Implementing Enterprise Risk Management

Friday, August 10, 2012 - 17:03

The Editor interviews Mitchell J. Auslander, Partner, Willkie Farr & Gallagher LLP.

Editor: Please tell us about your professional background.

Auslander: I am co-head of Willkie Farr’s litigation department and a member of the firm’s Executive Committee. I do general commercial litigation and specialize in insurance matters of all types.  I have represented policyholders, insurance brokers and insurers in disputes worldwide.

Editor: Why should directors and officers assure themselves that their company has an effective enterprise risk management program, and what are its most important elements?

Auslander: In the current climate, where there is so much government and private sector scrutiny of public companies and their directors and officers, it would be imprudent for directors and officers not to make sure that they have effective enterprise risk management programs in place to protect their companies, their shareholders and themselves.

Historically, risk management consisted mostly of making sure that there were insurance programs set up to protect the company’s assets and its directors and officers. Insurance is certainly a major component of risk management, but there is much that a company can and should do to avoid or mitigate risk before it needs to call upon its insurance policies. The real issue is avoiding liability by implementing a good enterprise risk management program. Insurance should be viewed as an important backstop.

Editor: Should the enterprise risk management program be approved by the board of directors?

Auslander: Risk management has become so important to the success of an organization that it is incumbent upon the board of directors not only to approve their company’s enterprise risk management program but also to understand it well enough to assure themselves that the company is protected against foreseeable risks. This includes ensuring that appropriate insurance is procured, but, more importantly, the board should have regular reports concerning not only operations but also compliance and legal. In my view, this should include reports on risk management programs and processes themselves, not just problems that have occurred. Liability prevention is the key.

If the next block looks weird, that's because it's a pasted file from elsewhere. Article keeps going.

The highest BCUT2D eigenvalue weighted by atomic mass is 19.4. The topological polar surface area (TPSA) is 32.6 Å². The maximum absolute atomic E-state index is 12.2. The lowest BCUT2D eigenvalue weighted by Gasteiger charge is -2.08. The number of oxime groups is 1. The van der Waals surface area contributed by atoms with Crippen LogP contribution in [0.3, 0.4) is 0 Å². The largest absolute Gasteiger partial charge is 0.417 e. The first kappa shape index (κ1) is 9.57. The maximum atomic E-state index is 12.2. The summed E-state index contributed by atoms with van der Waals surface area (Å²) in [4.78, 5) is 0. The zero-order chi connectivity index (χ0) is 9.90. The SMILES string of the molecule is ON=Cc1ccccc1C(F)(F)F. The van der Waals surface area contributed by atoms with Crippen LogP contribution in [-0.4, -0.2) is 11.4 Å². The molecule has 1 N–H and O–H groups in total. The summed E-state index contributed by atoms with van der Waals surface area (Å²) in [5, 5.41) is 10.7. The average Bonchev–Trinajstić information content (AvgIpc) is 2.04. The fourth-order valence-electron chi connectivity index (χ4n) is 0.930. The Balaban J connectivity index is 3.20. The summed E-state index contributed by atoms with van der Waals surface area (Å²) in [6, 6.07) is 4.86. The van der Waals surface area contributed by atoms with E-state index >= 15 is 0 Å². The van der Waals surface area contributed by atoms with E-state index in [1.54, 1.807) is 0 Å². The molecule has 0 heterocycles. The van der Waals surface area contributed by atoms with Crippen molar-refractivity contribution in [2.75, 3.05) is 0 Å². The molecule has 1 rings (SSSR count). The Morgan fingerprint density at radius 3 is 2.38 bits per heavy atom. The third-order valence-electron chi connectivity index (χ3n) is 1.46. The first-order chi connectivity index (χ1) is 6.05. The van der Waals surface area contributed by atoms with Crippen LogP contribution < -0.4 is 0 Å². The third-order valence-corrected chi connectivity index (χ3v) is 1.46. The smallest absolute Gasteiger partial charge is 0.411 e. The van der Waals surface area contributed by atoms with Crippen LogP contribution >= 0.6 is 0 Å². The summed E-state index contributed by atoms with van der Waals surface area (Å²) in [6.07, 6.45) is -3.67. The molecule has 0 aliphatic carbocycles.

Editor: What types of businesses are most exposed to risk?

Auslander: As you can see from the daily headlines, the financial sector remains front and center. The lingering economic downturn will keep attention focused there for some time to come. There is also great risk for technology companies, which depend for their success on their intellectual property and its protection. Consumer-oriented businesses always have risk, but government scrutiny at the federal and state levels has increased those risks, and, of course, compliance failures of any kind can lead to monetary exposure and, as importantly, reputational damage. You cannot buy insurance for that.

Editor: Do global operations increase exposure?

Auslander: There’s no question that they do. Companies used to view their U.S. operations as the areas where the potential for exposure was the greatest, both on the regulatory side and on the civil litigation side. Most companies are now aware that the exposure is at least as great in the international arena. The FCPA, UK Bribery Act and similar legislation in countries throughout the world, together with money laundering and export controls, have focused companies’ attention more than ever on what they are doing around the world. That is something that is going to continue and become even more complicated.